Reserved for participants of the ANZSOG Executive Master of Public Administration (EMPA) program.
This topic is about an omnipresent, yet curiously ill-understood, phenomenon in government: Leadership, and its relation to stability and change in public policies and public organisations. Calls for better, stronger, more authentic, more ethical leadership in the public sector are often heard these days - as indeed they have been on and off through the ages in most political systems. But what does it mean when people say they want better leadership? What does 'leadership' really add to the mix of institutions and processes that make up the business of government? What place can leadership have in a democracy? How is its exercise being facilitated and constrained by the institutions of democracy and the rule of law? How do political and bureaucratic leaders at the apex of government interact, and how can they exercise collaborative leadership in driving policy change and organisational innovation? These are the core questions of this topic.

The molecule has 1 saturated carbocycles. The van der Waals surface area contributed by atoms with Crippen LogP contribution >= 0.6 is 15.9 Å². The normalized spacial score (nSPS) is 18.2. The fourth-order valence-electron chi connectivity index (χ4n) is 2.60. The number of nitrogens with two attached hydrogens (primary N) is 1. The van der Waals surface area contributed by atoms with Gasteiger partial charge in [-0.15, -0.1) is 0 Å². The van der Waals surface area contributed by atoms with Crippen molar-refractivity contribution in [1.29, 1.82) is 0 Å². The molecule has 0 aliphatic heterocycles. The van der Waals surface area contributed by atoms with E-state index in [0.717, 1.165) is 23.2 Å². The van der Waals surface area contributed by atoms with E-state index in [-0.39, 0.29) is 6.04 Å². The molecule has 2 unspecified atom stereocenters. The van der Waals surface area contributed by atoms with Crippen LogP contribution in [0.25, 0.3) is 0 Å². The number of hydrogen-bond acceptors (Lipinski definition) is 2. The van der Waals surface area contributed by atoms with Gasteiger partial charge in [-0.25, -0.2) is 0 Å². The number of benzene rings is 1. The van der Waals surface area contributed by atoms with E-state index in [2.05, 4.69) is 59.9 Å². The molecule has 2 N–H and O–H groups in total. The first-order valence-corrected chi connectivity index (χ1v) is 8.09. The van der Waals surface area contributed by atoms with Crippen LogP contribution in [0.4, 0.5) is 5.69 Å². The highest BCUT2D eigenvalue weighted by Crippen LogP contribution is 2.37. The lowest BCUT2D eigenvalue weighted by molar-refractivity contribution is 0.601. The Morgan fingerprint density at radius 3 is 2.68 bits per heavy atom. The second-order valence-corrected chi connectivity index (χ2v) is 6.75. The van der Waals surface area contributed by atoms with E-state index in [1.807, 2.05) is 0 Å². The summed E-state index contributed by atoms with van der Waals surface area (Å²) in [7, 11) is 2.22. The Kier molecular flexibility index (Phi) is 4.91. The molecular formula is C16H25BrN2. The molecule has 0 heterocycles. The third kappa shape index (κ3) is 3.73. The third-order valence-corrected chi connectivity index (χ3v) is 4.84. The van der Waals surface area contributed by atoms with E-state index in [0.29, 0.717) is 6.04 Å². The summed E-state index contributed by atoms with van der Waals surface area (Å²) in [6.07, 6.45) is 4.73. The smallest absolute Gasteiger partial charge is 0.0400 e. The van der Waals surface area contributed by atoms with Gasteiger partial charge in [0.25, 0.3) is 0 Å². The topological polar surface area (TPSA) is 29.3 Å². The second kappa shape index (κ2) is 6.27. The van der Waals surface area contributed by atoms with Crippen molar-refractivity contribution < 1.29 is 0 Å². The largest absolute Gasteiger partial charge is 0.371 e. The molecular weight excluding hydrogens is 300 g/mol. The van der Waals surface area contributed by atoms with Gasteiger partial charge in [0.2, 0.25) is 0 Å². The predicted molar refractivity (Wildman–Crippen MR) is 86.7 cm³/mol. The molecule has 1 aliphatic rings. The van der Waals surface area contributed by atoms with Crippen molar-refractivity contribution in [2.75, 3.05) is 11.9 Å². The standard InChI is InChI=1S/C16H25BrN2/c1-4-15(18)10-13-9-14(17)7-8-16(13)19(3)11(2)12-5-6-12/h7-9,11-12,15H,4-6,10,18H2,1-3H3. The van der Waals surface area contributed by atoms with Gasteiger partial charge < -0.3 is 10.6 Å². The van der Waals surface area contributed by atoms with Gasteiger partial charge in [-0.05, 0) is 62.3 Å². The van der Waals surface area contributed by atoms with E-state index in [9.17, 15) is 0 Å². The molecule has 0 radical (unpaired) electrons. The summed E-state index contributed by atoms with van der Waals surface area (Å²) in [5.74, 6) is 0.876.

This topic aims to identify and debunk pervasive myths in contemporary management speak about 'leadership'. Instead, more empirically sound perspectives on political and bureaucratic leadership, as well as the relationship between political and bureaucratic leaders, will be presented. Participants will be encouraged to apply these perspectives in diagnosing and dealing with leadership predicaments in relation to forging stability and/or reform of public organisations and policies.